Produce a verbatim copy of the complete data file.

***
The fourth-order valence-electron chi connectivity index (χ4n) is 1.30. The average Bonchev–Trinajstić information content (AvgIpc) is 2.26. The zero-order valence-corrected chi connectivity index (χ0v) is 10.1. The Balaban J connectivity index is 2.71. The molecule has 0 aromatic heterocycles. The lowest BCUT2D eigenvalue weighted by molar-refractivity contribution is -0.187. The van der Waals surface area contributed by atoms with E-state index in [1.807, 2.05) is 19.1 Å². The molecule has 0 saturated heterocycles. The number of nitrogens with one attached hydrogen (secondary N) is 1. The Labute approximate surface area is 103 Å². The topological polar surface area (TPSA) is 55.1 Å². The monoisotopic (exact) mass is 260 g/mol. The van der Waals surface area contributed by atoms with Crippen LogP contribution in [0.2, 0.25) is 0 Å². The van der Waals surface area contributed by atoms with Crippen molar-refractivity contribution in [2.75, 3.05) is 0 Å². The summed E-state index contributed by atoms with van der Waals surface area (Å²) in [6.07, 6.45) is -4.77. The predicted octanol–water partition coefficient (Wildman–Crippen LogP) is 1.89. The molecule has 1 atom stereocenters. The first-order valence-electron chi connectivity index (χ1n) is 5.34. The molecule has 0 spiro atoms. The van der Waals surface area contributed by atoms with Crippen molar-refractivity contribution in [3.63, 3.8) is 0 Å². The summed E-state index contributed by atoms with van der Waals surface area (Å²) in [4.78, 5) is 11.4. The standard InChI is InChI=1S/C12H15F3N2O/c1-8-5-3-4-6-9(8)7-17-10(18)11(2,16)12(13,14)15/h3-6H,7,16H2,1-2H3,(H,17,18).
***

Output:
The fourth-order valence-electron chi connectivity index (χ4n) is 1.30. The average Bonchev–Trinajstić information content (AvgIpc) is 2.26. The zero-order valence-corrected chi connectivity index (χ0v) is 10.1. The Balaban J connectivity index is 2.71. The molecule has 0 aromatic heterocycles. The lowest BCUT2D eigenvalue weighted by molar-refractivity contribution is -0.187. The van der Waals surface area contributed by atoms with E-state index in [1.807, 2.05) is 19.1 Å². The molecule has 0 saturated heterocycles. The number of nitrogens with one attached hydrogen (secondary N) is 1. The Labute approximate surface area is 103 Å². The topological polar surface area (TPSA) is 55.1 Å². The monoisotopic (exact) mass is 260 g/mol. The van der Waals surface area contributed by atoms with Crippen LogP contribution in [0.2, 0.25) is 0 Å². The van der Waals surface area contributed by atoms with Crippen molar-refractivity contribution in [2.75, 3.05) is 0 Å². The summed E-state index contributed by atoms with van der Waals surface area (Å²) in [6.07, 6.45) is -4.77. The predicted octanol–water partition coefficient (Wildman–Crippen LogP) is 1.89. The molecule has 1 atom stereocenters. The first-order valence-electron chi connectivity index (χ1n) is 5.34. The molecule has 0 spiro atoms. The van der Waals surface area contributed by atoms with Crippen molar-refractivity contribution in [3.63, 3.8) is 0 Å². The summed E-state index contributed by atoms with van der Waals surface area (Å²) in [4.78, 5) is 11.4. The standard InChI is InChI=1S/C12H15F3N2O/c1-8-5-3-4-6-9(8)7-17-10(18)11(2,16)12(13,14)15/h3-6H,7,16H2,1-2H3,(H,17,18).